It was a sight even a hardened skeptic had to admit was real.
Yesterday, at 4:30 p.m., the corner of Howard and Centre streets was filled with patrons awaiting the arrival of a light-rail train. The crowd was not going to Oriole Park at Camden Yards. In fact, it was headed in the opposite direction, to homes in Mount Washington, Lutherville and Timonium.
It was only the second day of regular workday Central Light Rail Line service. Although the big white-and-blue cars have been operating since early April, this week is the real test. Will Baltimoreans use the new transportation system as something other than a trendy and novel means to get to a ball game?
I walked westward on Centre Street and wondered whether there would be any interest in the traffic island built in the middle of Howard Street to serve the light-rail patrons. Lo! The platform was filled with passengers, even though this stop is somewhat north of the busier parts of the downtown business district.
One woman remarked that she would be giving up driving her car downtown. Another man unfolded a schedule and consulted a watch. He looked up and spotted the train's headlight and smiled. You got the impression that for most of these people, this was their first time on public transit in many years.
The car approached but was preceded by a distinct high-pitched whirring sound. That tone is reminiscent of the noise made by the old No. 8 streetcar on York Road and Greenmount Avenue. Then came the streetcar bell, a sound that hasn't been heard in the streets of Baltimore for many decades.
These transit riders were anything but the urban terrorists feared by the Ruxton-Riderwood residents who so vehemently fought the light-rail line's arrival in their community. The riders consisted of business people. The men wore conservative blue suits, the women stylish outfits. I'm sure most of them hadn't ventured near Howard Street in years. I'm also sure a number of these people actually lived in Ruxton and Riderwood.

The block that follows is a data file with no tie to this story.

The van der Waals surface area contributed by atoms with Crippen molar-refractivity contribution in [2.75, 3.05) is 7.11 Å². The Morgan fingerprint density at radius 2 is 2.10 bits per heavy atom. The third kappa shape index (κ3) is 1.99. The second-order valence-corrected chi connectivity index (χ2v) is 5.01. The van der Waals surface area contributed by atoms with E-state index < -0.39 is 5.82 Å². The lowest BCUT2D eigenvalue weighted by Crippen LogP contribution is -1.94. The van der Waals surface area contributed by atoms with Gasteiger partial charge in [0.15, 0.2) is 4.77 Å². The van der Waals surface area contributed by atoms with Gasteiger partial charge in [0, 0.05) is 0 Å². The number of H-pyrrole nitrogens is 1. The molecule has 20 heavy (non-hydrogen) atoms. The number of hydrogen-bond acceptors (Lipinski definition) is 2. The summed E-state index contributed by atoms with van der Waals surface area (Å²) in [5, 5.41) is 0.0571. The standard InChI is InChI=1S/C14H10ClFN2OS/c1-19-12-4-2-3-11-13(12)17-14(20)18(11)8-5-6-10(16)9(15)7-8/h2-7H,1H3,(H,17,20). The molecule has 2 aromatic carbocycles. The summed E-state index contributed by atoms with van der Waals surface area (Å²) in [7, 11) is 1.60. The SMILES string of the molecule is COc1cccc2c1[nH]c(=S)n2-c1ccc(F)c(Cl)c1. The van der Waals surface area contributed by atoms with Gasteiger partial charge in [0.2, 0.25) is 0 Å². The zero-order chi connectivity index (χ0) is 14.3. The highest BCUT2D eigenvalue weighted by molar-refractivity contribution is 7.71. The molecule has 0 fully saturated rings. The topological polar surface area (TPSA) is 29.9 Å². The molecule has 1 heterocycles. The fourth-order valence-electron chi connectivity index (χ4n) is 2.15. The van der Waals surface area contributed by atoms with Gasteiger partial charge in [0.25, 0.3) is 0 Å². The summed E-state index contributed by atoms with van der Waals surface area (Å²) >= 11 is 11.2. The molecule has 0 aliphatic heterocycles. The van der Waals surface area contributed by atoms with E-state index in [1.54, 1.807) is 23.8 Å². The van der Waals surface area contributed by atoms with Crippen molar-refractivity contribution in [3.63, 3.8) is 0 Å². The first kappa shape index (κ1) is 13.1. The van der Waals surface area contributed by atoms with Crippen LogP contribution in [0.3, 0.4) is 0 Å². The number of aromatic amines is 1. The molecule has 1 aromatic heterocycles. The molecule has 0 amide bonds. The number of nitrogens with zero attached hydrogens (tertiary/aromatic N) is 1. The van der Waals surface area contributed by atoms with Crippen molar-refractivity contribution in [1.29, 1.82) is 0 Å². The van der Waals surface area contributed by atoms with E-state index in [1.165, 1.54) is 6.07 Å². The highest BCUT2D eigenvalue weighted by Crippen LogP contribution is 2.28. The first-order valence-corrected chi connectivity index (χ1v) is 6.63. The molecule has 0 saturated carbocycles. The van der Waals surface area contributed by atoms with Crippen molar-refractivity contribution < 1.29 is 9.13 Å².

As soon as the cars dip into the Jones Falls Valley at North Avenue, the scenery turns lush and leafy. This week was a great time to inaugurate the regular service. The paulownia trees, which are scattered at intervals along the tracks, are in purple blossom. Last week's rains have made the Jones Falls into a more emphatic and vigorous stream.
People got on and off each stop. A woman, who got off near Mount Royal Station, said aloud, "This is a godsend." One man rode in his wheelchair. Another woman climbed the car's steps in an aluminum walker.
As the afternoon rush-hour crowd got off the northbound cars, many more people bound for last night's Oriole game stood on the other side of the track for the southbound cars to take them to Camden Yards. The ballpark fans were much more numerous than the homeward-bound workers. But after the playing season is over, it will be up to the people in the blue suits and stylish dresses to make the line work. Already, they seem to be voting with their fare cards.